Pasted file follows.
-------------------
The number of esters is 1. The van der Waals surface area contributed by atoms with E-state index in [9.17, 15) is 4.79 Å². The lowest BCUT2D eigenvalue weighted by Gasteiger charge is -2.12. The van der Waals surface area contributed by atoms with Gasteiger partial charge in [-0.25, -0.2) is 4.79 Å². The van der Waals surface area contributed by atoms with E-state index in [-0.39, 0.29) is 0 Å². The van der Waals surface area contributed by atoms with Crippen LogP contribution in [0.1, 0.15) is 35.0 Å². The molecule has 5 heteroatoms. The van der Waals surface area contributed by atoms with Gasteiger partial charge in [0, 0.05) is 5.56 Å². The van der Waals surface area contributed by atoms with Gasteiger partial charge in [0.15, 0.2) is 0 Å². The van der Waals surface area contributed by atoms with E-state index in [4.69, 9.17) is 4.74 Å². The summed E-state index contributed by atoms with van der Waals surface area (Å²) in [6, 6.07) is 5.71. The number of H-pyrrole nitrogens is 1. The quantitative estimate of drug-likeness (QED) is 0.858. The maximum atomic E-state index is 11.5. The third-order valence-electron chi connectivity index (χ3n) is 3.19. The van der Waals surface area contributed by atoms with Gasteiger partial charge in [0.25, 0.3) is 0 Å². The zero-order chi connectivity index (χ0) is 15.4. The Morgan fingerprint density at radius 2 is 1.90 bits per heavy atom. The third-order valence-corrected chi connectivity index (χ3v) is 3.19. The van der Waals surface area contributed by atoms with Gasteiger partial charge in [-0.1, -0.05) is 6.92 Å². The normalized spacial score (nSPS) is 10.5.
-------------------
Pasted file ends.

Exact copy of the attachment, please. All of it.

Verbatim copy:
The number of esters is 1. The van der Waals surface area contributed by atoms with E-state index in [9.17, 15) is 4.79 Å². The lowest BCUT2D eigenvalue weighted by Gasteiger charge is -2.12. The van der Waals surface area contributed by atoms with Gasteiger partial charge in [-0.25, -0.2) is 4.79 Å². The van der Waals surface area contributed by atoms with E-state index in [-0.39, 0.29) is 0 Å². The van der Waals surface area contributed by atoms with Crippen LogP contribution in [0.1, 0.15) is 35.0 Å². The molecule has 5 heteroatoms. The van der Waals surface area contributed by atoms with Gasteiger partial charge in [0, 0.05) is 5.56 Å². The van der Waals surface area contributed by atoms with Gasteiger partial charge in [0.15, 0.2) is 0 Å². The van der Waals surface area contributed by atoms with E-state index in [4.69, 9.17) is 4.74 Å². The summed E-state index contributed by atoms with van der Waals surface area (Å²) in [6, 6.07) is 5.71. The number of H-pyrrole nitrogens is 1. The quantitative estimate of drug-likeness (QED) is 0.858. The maximum atomic E-state index is 11.5. The third-order valence-electron chi connectivity index (χ3n) is 3.19. The van der Waals surface area contributed by atoms with Gasteiger partial charge in [0.25, 0.3) is 0 Å². The zero-order chi connectivity index (χ0) is 15.4. The Morgan fingerprint density at radius 2 is 1.90 bits per heavy atom. The third-order valence-corrected chi connectivity index (χ3v) is 3.19. The van der Waals surface area contributed by atoms with Gasteiger partial charge in [-0.1, -0.05) is 6.92 Å². The normalized spacial score (nSPS) is 10.5.